Content Library Articles Is Being Healthy a Revolutionary Act?

Is Being Healthy a Revolutionary Act?

Is Being Healthy a Revolutionary Act?

REVOLUTIONS BUBBLE OUT OF INJUSTICE. Social, political, economic, spiritual, and physical oppression drives people to rise up against violations of basic human rights. Working with Partners in Health this year, after the earthquake in Haiti, I learned from Dr. Paul Farmer that health is among the most neglected of human rights.

The injustices that violate our health as a human right occur not just in impoverished countries like Haiti, but are embedded in 21st century America. And we are exporting disease across the globe, where the overweight—now 1.7 billion large—outnumber the malnourished.

I would argue not only that health is a neglected human right, but that it is a right that has been taken from us.

Our health has been hijacked—slowly, quietly and often deliberately over the past century.

Our social, political and economic conditions support obesity and disease. Habits and the default choices in our society are built into the fabric of every segment of our society—families, homes, schools, workplaces, and places of worship, our government institutions and health care centers.

Our current food, social, and community environments make it hard for us to make healthy choices. In fact, staying healthy has become almost impossible, which is why almost three quarters of Americans are overweight and one in two Americans have one or more chronic diseases.

If you are healthy today, you are increasingly in the minority. But we can get healthy and reclaim our lives and wellbeing.

And if we do that, it won’t just benefit us as individuals, it will have some very positive side effects, such as preventing economic collapse, climate change, and environmental degradation. It will help re-invigorate our families, communities and faith-based organizations. And it will reverse the epidemic of obesity and chronic disease weighing on our planet.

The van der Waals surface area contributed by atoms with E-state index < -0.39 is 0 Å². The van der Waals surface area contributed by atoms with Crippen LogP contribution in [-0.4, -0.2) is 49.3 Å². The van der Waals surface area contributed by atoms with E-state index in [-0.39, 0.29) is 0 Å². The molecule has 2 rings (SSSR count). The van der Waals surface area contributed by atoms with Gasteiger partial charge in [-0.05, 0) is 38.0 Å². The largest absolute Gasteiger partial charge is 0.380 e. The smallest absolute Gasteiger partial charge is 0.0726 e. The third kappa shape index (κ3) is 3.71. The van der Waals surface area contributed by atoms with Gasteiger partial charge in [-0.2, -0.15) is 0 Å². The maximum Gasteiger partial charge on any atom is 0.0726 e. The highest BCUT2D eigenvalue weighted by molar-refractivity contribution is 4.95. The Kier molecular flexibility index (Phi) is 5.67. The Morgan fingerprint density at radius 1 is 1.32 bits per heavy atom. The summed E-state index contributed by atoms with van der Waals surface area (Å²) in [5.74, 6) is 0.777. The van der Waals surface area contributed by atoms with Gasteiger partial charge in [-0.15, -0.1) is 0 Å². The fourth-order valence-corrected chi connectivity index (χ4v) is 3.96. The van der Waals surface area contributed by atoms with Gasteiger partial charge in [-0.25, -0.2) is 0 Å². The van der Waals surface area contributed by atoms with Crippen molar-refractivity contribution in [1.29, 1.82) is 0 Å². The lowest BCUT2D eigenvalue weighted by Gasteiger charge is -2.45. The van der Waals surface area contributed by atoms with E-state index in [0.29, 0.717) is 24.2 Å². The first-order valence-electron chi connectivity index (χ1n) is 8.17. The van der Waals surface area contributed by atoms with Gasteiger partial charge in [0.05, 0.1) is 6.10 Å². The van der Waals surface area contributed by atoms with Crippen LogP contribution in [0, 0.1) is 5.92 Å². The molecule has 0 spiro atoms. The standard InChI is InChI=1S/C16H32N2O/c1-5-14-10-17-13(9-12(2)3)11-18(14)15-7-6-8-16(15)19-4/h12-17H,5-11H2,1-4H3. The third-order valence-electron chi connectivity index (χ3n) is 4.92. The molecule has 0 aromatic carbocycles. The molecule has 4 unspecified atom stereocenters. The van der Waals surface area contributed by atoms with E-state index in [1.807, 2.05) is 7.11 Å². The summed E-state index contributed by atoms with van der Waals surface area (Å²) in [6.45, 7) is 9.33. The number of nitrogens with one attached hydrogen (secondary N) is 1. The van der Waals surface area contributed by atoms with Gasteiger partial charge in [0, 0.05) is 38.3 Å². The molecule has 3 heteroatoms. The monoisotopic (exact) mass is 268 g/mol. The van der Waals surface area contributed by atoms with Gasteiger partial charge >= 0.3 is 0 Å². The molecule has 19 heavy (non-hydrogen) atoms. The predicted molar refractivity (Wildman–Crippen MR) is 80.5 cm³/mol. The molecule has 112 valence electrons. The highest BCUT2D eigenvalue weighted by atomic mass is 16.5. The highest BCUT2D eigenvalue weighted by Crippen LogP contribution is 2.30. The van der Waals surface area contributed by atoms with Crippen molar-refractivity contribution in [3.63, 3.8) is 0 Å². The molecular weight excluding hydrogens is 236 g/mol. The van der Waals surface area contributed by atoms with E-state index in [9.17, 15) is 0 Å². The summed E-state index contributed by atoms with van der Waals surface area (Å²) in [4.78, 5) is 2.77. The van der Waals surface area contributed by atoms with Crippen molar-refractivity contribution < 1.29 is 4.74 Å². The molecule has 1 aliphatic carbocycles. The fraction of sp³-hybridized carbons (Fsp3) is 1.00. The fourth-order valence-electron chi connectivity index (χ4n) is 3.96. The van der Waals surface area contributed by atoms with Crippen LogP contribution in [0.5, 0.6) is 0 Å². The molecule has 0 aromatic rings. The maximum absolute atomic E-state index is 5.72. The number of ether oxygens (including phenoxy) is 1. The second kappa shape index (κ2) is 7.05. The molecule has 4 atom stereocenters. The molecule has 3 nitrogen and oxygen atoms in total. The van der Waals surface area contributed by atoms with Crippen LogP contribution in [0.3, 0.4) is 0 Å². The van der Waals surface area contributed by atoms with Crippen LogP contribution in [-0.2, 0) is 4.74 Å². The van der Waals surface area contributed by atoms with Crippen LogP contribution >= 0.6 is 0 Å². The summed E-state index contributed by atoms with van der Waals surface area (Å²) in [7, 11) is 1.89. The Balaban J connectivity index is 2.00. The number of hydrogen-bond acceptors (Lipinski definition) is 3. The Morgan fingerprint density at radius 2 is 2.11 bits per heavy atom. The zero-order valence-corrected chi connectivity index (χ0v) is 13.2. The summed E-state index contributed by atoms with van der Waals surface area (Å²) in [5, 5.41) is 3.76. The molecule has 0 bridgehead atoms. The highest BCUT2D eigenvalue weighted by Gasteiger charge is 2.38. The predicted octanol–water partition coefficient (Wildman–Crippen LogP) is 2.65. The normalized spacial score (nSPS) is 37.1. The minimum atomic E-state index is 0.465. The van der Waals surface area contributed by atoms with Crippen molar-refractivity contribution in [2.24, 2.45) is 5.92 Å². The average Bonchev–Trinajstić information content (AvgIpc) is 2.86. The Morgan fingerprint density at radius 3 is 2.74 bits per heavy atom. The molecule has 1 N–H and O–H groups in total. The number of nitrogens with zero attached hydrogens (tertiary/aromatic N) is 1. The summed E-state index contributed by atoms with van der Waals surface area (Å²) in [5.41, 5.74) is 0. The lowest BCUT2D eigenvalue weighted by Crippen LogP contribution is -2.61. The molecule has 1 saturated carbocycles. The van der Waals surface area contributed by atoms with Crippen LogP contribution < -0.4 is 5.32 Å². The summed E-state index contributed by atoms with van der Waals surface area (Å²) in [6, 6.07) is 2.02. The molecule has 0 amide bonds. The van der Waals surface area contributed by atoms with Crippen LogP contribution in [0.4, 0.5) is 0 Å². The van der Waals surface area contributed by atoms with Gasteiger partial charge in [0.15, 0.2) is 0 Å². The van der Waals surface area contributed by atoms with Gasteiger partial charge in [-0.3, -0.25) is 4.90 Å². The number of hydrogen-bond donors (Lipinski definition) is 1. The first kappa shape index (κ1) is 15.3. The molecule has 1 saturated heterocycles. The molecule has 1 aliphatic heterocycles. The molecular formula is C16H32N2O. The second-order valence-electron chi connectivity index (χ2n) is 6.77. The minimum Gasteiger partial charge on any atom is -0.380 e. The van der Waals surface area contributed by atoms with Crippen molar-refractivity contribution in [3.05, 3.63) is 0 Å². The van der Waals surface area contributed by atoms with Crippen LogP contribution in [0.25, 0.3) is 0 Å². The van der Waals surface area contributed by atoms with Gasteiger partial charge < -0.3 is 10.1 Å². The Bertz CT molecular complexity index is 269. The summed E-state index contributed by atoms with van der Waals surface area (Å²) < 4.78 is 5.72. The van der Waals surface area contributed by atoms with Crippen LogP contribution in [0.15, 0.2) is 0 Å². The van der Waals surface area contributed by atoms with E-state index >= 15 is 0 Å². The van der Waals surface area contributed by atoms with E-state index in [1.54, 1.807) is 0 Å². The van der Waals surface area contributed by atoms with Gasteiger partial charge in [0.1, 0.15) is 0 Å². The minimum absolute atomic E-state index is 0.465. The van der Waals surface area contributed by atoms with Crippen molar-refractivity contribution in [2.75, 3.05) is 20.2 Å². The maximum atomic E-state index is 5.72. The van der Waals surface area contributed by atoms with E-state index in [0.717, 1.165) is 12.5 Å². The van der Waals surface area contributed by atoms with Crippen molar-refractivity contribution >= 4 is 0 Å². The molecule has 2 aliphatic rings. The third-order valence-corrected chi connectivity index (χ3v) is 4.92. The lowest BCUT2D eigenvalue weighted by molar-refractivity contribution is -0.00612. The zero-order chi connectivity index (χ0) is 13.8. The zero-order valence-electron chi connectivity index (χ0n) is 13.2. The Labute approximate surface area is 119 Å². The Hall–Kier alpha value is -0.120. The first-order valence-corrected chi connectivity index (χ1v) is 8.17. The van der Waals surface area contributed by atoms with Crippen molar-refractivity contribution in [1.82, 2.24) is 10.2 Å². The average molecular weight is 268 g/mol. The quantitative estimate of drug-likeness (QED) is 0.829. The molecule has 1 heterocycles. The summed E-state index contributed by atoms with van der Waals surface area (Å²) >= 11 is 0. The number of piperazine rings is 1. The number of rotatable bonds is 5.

No single change will help us take back our health. It is the hundreds of little choices we make every day, a hundred small revolutionary acts we can control that will transform our collective health.

It is time to take back our health, by every means available to us.

With that in mind, this week an extraordinary website ——was launched by an extraordinary woman, Pilar Gerasimo, founding editor of Experience Life magazine (circulation: 630,000). The site, based on the idea that “Being Healthy Is a Revolutionary Act,” is dedicated to sparking and supporting a healthy revolution.

I wanted to share Gerasimo’s 10-point “Manifesto for Thriving in a Mixed Up World,” which is featured in the January 2011 issue of Experience Life. The manifesto is also available for download at, which includes great Revolutionary Resources, plus a fun, interactive experience called “101 Revolutionary Ways to Be Healthy.”

Mother Theresa once said, “There are no great acts, only small acts done with great love.” Creating health for you and your loved ones, one small act at a time, can help us reclaim the most neglected of human rights: our health.

If you are healthy today, you are increasingly in the minority. But we can get healthy and reclaim our lives and wellbeing.

Being Healthy Is a Revolutionary Act: A Manifesto for Thriving in a Mixed-Up World

By Pilar Gerasimo